The biggest difference is that it’s on a bigger scale. There are people from plenty of different schools involved in the writing and design processes, and the magazines are distributed so that most of the international school community can read them. Other than having a wider audience, UNIT-E is also not limited to just school happenings that most school newspapers publish. Each issue covers a broad range of topics from reports of current issues to horoscopes and fiction.
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Inkbeat Arts is a social enterprise dedicated to creative education. They design and deliver creative arts programming that pushes the limits of students’ creativity, publish the InkBeat Youth Journal, and support a community of young people based on experimentation and the artistic process. We talked with Jennifer Zhou to find out more.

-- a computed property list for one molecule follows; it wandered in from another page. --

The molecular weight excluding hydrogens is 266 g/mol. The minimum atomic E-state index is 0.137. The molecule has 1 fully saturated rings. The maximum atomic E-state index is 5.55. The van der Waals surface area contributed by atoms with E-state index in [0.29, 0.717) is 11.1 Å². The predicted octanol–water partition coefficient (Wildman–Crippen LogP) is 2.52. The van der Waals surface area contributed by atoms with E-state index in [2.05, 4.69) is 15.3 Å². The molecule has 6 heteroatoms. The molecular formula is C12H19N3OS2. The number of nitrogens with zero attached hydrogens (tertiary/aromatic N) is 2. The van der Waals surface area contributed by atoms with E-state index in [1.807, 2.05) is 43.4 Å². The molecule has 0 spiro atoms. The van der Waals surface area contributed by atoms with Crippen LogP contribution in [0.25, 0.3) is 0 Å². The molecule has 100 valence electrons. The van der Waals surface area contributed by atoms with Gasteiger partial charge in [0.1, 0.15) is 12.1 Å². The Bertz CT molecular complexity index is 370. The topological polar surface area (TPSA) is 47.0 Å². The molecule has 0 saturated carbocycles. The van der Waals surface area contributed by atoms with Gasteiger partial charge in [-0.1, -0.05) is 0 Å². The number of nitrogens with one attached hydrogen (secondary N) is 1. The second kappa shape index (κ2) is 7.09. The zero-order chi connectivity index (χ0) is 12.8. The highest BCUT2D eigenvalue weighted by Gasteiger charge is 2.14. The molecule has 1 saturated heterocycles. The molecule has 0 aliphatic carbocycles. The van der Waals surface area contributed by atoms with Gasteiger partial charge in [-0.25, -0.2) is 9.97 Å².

What is InkBeat Arts?
InkBeat Arts is an organization that aims to foster creative learning in young people. As well as publishing InkBeat Youth Journal which showcases student writing and art, InkBeat also designs creative arts programs and holds workshops on things such as creative reading, self-expression, and visual writing.
How does InkBeat Arts play a role in your life?
I’ve been a student intern for InkBeat for about a year, and can definitely say that it’s a rewarding and unique experience. My tasks as an intern range from the serious and thought-provoking: holding writer interviews, or moderating a panel of student authors, to the fun and unconventional: writing speed poetry at InkBeat’s release party or writing an article about comic books for a superpowers-themed issue.